From Toxic Site To Wildlife Refuge

If approved, an ambitious plan would transform a former chemical-weapons arsenal near Denver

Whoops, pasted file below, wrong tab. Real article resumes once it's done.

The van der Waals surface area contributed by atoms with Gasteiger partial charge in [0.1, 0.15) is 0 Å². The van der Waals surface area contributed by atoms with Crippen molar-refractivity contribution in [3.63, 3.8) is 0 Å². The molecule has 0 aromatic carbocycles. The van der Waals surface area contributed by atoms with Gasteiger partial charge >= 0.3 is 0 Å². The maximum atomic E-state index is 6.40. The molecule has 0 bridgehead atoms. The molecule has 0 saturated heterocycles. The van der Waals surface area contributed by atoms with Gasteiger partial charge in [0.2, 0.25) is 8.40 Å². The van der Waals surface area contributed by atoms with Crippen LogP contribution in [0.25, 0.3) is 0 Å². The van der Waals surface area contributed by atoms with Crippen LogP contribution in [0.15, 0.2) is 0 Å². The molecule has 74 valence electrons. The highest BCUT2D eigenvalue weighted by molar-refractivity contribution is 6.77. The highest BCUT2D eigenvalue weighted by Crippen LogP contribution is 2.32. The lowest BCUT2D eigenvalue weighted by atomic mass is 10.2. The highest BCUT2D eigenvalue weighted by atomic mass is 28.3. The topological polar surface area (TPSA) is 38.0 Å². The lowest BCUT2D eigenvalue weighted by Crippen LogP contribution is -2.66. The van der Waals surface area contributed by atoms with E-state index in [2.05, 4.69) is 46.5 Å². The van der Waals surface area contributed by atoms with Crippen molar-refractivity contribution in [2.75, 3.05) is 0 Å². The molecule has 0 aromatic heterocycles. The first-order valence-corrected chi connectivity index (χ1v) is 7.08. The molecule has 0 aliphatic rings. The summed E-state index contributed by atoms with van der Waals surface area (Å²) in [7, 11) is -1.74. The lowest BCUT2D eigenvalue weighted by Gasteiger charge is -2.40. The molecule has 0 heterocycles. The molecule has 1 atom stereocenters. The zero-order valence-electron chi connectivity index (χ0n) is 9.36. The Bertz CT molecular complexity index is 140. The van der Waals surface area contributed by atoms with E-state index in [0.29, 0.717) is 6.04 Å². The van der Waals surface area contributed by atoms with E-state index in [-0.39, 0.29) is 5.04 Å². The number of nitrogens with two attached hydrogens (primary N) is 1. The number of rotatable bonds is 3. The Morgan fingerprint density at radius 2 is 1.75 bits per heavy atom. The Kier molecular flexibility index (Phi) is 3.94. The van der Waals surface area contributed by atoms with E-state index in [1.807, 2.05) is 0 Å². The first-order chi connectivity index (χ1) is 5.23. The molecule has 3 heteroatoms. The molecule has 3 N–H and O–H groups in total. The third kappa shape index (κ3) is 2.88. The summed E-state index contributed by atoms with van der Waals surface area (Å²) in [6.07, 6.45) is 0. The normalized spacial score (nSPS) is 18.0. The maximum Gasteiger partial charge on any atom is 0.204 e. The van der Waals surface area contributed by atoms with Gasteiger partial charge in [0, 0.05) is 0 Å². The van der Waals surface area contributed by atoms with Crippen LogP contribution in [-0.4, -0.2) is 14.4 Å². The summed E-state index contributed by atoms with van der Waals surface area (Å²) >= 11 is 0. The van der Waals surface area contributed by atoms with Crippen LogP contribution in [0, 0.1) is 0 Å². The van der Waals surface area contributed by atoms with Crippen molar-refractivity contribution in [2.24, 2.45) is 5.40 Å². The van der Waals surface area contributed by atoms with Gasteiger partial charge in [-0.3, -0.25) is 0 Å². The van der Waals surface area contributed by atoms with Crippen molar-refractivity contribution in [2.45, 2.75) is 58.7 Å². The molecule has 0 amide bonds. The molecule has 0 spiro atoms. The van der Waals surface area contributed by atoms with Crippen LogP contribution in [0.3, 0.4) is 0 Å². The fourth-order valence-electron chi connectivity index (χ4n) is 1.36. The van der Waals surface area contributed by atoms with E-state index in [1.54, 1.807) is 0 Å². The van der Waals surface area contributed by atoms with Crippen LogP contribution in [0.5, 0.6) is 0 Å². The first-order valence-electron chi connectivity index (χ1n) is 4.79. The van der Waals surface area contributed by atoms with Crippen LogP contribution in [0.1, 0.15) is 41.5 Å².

ESTABLISHING a spacious urban wildlife refuge outside a major metropolis may be a novel idea. If the area is a one-time chemical weapons and deadly herbicide manufacturing plant, that makes it a bizarre idea. And if it is one of the most contaminated sites in America, then you have nothing less than the scenario being played out at Denver's Rocky Mountain Arsenal."This has been like dancing with the devil; it has presented some of the strangest sets of circumstances that I have ever been involved with," says Tom Dougherty, regional executive for the National Wildlife Federation, one of the prime movers in turning one of the nation's foremost Superfund cleanup sites into a 17,000-acre urban wildlife refuge. "There are more and more people developing interests in watchable wildlife and this presents the greatest, if not the only opportunity for an urban wildlife re fuge of this size and quality next to a major metropolitan area in the United States," Mr. Dougherty explains. Pete Gober, coordinator of the arsenal's US Fish and Wildlife Service operations, says, "There is something to be said here about the importance of wildlife, but also something very important about environmental ignorance that I hope is passed on to people ... there are consequences to environmental ignorance." On Sept. 9, Rep. Pat Schroeder (D) of Colorado, chair of the House Subcommittee on Military Installations, joined Rep. Gerry Studds (D) of Massachusetts, chair of the House Subcommittee on Fisheries and Wildlife, to hear comments on legislation that would convert the arsenal into a national urban wildlife refuge. Ms. Schroeder, who has had a longtime interest in the arsenal, introduced a refuge bill earlier this year and a second, similar proposal was later introduced by freshman Rep. Wayne Allard (R) of Colorado, whose district encompasses the arsenal. The Schroeder bill would salvage all 17,000 acres of the arsenal for a wildlife refuge, while Allard's bill would set aside over 800 acres for a commercial strip along the arsenal's western border with Commerce City, an economically depressed Denver suburb. "It's almost like having our own Serengeti," Schroeder observed in comparing the proposed wildlife refuge to the famed Tanzanian game preserve. Studds suggested that conversion proponents may be setting "something of a precedent" with such a unique plan. "This is a journey whose length would have been inconceivable a few years ago," the Massachusetts lawmaker said. Schroeder joined Studds in calling for a review of US military bases marked for closure to see whether similar refuges could be developed elsewhere. "How this [refuge] is going to work while the arsenal is being cleaned up, no one really knows," says Polly Reetz, chair of the conservation committee of the Denver Audubon Society. "We got involved three years ago when we scheduled some tours for our members. Some of them said, 'This is really exciting. IT has been more than 20 years since chemical weapons were produced at the arsenal. A government at war hurriedly approved their production in 1942, but no one suspected those chemicals would come back to haunt them, creating, among other things, the most contaminated square mile in America. The arsenal's nightmarish legacy was compounded by operations of Shell Oil Company, which leased land and plant facilities for 30 years, producing herbicides and pesticides, including now banned and highly toxic aldrin and dieldrin, dumping wastes on site. Shell shares cleanup costs with the government, a tab which could cost Shell anywhere from $350 to $750 million. (A formula agreed to by the Army and Shell after a legal battle that began in 1983 has the two sharing costs on a 50-50 basis up to $500 million, and the army paying a higher percentage for costs above $500 million.) Shell spokesman Ted Anderson discussed the costly arsenal headache from Houston: "The state of the art at that time was to put toxic wastes into basins. As we have learned in subsequent years, there were problems in doing it the old-fashioned way." Shell was "following orders from the Army; we were a tenant and they told us how to do it," Anderson says. The "innocent tenant" claim was rejected in court, however, and the company's 250 insurance agencies were held blameless for Shell's arsenal contaminatio n when a California judge ruled that the company's arsenal activity was no 30-year accident. The Army is now coordinating a $2 billion cleanup operation, disposing of both liquid and solid wastes. The government has spent $350 million to date, for a cleanup effort that will take another 30 years, Army officials estimate. The cleanup operation would be largely ignored if it were not for the "tenants" who have long enjoyed sanctuary here - wildlife ranging from endangered bald eagles to hawks, pelicans, herons and burrowing owls; from deer and coyotes to rabbits and prairie dogs. Visitors give wide berth to more than a few rattlesnakes. Bald eagles can be observed during the winter from a hidden "bunker" overlooking their roosting area. The wildlife have lived relatively quiet lives, protected from the ravages of urban spr awl as well as hunters, but the contamination has caused more than a few agonizing deaths among the animals. Waterfowl, for example, became so disoriented that they crashed into the sides of buildings or died in toxic waste-holding ponds. Not everyone agrees with the refuge plan. Colorado Gov. Roy Romer has a separate agenda. "The arsenal presents a unique recreation opportunity for residents of Colorado's increasingly congested front range," Governor Romer says, adding that "future land use at the arsenal should focus equally on wildlife and people. Recreation should be compatible with the arsenal's abundant wildlife while also allowing maximum public enjoyment." Romer wants the arsenal "cleaned up to the highest possible standard - rega rdless of the eventual future land use at the site." In Commerce City, an industrial community that has felt the negative impact as well as received benefits from the arsenal, the community's part-time mayor wants to get something in the deal. "Commerce City over the last 40 years has been a depressed area. The Rocky Mountain Arsenal is not the sole responsible party, but they have had a portion of the liability," says Mayor David Busby. "I think it would be only fair if they donated that 5 percent of the land [set aside for commercial development] to Commerce City ... and kind of compensate us for lost tax revenues, lack of business moving into the area, and the physical restraints that have been placed on Commerce City." Lt. Col. Eugene Bishop, new project manager at the arsenal, says his biggest problem is operating "a business that's going to go out of business." Bishop said groundwater treatment would continue for years. "We are starting to mitigate the damage," he said. "The people will see a 'good news' story emerging here." Noting that the arsenal is on the top 10 national priorities on the Superfund cleanup list, Bishop said there has "never been a cleanup attempted like this." For 40 years, arsenal operations "we re done with the technology of the day," he said. And now, "the earth is giving back to us what we have given it." Bishop stressed that he wants to see the facility "become a learning resource ... sort of a campus," where cleanup technology could be shared with others. "We are going to make our records here open to the public ... there is no reason why the people should not have a return on their investment," he said. Today deer seeking food and shade quietly roam among the many dilapidated structures that dot arsenal property, eating vegetation as well as food provided by wildlife personnel who also attempt to steer animals away from contaminated areas. Their efforts are not always a complete success, however, as thousands of prairie dogs burrow into the ground, sometimes ingesting buried toxins, which are stored in the animals' fatty tissue. Eagles, hawks, and coyotes that prey on the rodents can ingest these chemic als, Army spokesmen explain. Early this summer, workmen installed a plastic curtain around the perimeter of Basin A, perhaps the most contaminated square mile on earth, to steer prairie dogs away from the area. LOCAL historic preservation and environmental education proponents see a rare educational opportunity that includes preservation of the arsenal chemical plants as well as extensive historic interpretations of the area. "We want to share the broadest possible picture with the public," says project coordinator Chris Ford of Denver's Urban Design Forum, which wants to "create a model for preserving contaminated industrial structures and integrating the history and impact of 20th-century technology in enviro nmental education programs." Visitors could learn about earlier uses of the land - from native peoples who used the area for centuries to the farming by white settlers. And there's the arsenal itself - a chemical-weapons plant turned ecological disaster. Last is the current historical chapter, says Ford, a $2 billion cleanup program and the metamorphosis of a Superfund site into a wildlife refuge. The National Wildlife Federation, the National Audubon Society, and the Urban Design Forum will host a conference Nov. 15-16 to explore t he concept of a nature park "that reflects modern-day land use in an era when the bulk of new parks and refuges may come from denuded lands."